Colorado farmers' markets celebrate the state's beautiful growing heritage. From roadside stands to weekend destinations with music performances, food trucks and more, there's a celebration of the taste of Colorado nearly ever week of the year.

It’s Colorado’s cool nights and sunny days that make our crops, such as melons, corn, peaches, grapes, berries, squash and pumpkins, so fresh and full of flavor. At farmers’ markets, you’ll catch Colorado’s homegrown harvest at its best. See heat radiate off the dull black finish of Pueblo chile roasters, hear the pop of their seeds and smell the smoky aroma of charred pods. Palisade peaches sit near Rocky Ford watermelons, farm-fresh tomatoes lend their red hues to the booths and sweet corn is roasted in the husk for you to enjoy right on the spot. Be sure to visit a few markets, and as you do, keep an eye out
for these favorites:

Palisade Peaches: There’s no question the words “Palisade” and “peaches” belong together. While the phrase itself sounds sweet, wait until you actually try the peaches from this Western Slope farm town (which also happens to be the heart of Colorado wine country). Sinking your teeth into the soft fruit will send sugary juices dripping down your chin and over your hands — but the small mess is worth the giant reward in flavor.

Rocky Ford Melons: Rocky Ford, in southeast Colorado, is one of America’s premier melon-growing towns. Often, when people think about the best slice of cantaloupe they’ve ever had, it conjures up images and memories of outdoor barbecues and family gatherings. Revisit the nostalgia in the Rocky Ford area or other farmers’ markets across the state, especially at stands along Hwy. 50 between, La Junta and Pueblo, where this fruit is even sweeter than your fondest memory of it. And don’t forget to sample the watermelon while in town. Whether you pick your own from the vine or stop at a roadside farm stand, Colorado melons are decidedly delicious.

Pueblo Green Chiles: In the southeast Colorado town of Pueblo, taste buds stand on end when visitors take a bite of the town’s special variety of green chiles, which can only be grown there. Hot, medium or mild, Pueblo’s chiles lend a little kick and a hearty flavor when eaten plain, mixed into an entrée or atop a tortilla chip. And if you think there’s a limit to what chiles can do, consider Pueblo’s flavorful concoctions, such as green chile jams and jellies, breads, stews — even beer. You’ll soon discover that whether they’re fire roasted, barbecued or baked, Pueblo green chiles kick anything up a notch or two.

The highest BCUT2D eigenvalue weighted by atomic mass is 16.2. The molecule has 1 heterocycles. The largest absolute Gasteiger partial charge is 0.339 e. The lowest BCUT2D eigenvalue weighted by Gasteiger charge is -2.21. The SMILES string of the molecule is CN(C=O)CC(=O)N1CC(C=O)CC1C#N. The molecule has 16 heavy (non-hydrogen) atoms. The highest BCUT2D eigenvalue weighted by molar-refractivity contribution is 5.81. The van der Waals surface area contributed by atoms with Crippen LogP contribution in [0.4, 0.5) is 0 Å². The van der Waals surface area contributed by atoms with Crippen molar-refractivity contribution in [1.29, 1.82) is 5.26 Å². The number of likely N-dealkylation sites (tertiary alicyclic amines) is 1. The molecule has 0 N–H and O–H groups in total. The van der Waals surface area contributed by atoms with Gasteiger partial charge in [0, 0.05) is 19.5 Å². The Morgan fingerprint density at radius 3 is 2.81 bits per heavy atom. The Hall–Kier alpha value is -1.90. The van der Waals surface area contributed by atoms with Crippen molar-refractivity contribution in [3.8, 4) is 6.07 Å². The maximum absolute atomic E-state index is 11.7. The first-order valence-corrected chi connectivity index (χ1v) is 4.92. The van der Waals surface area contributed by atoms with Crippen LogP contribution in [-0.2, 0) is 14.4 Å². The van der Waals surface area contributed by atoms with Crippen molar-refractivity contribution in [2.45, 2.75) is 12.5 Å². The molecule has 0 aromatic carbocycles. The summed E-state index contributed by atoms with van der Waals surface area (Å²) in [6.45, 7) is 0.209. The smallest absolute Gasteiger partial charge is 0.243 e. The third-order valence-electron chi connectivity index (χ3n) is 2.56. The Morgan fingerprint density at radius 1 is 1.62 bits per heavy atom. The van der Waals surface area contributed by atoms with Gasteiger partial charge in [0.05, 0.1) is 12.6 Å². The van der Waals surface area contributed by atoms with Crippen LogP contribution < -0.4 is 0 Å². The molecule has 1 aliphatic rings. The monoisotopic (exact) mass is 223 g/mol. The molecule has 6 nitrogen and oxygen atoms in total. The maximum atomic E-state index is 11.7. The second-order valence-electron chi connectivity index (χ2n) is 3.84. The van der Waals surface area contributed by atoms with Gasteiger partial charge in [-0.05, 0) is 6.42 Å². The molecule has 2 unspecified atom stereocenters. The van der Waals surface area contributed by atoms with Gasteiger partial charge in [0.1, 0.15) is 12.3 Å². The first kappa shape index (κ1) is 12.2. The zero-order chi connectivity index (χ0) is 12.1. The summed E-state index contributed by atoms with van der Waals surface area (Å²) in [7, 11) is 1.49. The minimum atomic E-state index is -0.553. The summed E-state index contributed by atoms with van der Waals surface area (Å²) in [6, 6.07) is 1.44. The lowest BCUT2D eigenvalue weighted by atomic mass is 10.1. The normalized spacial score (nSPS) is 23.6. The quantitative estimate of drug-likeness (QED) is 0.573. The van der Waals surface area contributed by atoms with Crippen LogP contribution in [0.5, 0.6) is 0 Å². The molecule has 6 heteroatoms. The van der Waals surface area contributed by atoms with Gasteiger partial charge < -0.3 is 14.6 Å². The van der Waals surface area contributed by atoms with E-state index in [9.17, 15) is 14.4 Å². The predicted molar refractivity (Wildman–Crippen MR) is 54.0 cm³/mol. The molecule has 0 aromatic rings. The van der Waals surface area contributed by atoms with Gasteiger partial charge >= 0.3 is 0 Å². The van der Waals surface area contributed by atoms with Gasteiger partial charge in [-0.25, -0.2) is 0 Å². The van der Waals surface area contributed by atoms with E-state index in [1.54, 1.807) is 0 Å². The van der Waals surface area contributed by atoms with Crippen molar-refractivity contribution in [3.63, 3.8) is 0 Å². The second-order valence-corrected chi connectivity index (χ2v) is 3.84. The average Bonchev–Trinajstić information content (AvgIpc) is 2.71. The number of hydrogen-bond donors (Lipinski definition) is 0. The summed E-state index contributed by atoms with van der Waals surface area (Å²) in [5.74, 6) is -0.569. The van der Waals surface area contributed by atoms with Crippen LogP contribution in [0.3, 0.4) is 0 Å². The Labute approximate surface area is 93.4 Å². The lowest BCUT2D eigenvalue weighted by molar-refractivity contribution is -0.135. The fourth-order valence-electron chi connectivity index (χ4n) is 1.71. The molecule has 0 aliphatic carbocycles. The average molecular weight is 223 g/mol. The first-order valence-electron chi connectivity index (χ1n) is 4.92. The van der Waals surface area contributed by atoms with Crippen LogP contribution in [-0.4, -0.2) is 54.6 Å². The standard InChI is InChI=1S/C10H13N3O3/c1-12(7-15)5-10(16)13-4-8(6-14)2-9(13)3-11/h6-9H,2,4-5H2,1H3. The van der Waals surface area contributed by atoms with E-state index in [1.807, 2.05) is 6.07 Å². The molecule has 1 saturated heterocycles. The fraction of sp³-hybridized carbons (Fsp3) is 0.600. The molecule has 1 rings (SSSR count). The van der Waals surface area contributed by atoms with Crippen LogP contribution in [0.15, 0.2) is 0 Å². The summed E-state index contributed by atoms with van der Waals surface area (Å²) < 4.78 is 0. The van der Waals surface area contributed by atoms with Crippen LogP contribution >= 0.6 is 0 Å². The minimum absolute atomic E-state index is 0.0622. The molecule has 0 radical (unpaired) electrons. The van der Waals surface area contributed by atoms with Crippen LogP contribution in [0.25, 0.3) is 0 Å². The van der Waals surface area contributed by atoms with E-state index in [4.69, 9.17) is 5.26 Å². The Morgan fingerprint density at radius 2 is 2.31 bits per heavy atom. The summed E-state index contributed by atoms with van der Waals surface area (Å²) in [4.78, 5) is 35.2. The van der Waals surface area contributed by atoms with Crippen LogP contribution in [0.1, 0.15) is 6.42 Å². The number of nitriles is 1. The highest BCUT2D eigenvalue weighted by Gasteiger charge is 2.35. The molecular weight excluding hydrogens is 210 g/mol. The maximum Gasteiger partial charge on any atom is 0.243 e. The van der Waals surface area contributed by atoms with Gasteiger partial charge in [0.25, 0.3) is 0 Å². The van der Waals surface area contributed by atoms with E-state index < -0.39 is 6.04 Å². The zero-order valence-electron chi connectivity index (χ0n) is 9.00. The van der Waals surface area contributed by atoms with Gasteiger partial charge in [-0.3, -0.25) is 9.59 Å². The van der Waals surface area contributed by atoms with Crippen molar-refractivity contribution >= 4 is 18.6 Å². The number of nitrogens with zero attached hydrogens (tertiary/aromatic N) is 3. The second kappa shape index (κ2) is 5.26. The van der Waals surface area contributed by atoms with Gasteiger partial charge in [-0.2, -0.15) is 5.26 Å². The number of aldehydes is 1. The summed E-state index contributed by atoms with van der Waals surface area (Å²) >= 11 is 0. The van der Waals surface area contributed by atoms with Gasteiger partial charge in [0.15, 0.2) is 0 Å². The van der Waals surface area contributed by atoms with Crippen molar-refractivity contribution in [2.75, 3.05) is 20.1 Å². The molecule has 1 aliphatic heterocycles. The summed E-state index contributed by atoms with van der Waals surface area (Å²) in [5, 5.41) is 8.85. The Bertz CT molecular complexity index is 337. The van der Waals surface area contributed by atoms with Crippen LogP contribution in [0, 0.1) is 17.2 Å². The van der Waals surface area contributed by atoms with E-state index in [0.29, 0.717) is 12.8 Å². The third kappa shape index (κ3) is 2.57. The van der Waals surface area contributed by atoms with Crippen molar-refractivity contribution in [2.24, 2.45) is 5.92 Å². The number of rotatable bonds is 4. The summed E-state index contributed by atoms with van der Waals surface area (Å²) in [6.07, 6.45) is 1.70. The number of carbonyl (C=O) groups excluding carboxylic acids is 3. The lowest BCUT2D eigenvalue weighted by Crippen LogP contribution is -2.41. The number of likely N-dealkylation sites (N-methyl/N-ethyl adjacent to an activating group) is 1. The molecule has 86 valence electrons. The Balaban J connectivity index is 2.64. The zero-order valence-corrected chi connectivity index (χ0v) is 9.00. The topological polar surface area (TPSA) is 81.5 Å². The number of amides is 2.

Apples and Cider: The Front Range is dotted with orchards sprouting green, yellow and scarlet apples. In late summer, tree branches hang heavy with the shiny fruit. When the season comes to a close in autumn, cider mills churn out delicious apple cider. And nothing goes with a glass of fresh, sweet cider like scenery showcasing the area’s fall colors.

Olathe Sweet Corn: In the town of Olathe, situated near the western boundary of the Black Canyon of the Gunnison National Park, some of the finest sweet corn in the nation is grown. Cobs grow heavy on the stalks in the area, and when tasted, the kernels seem to melt in your mouth. In fact, the corn here is so sweet and tender that using butter is only an afterthought.

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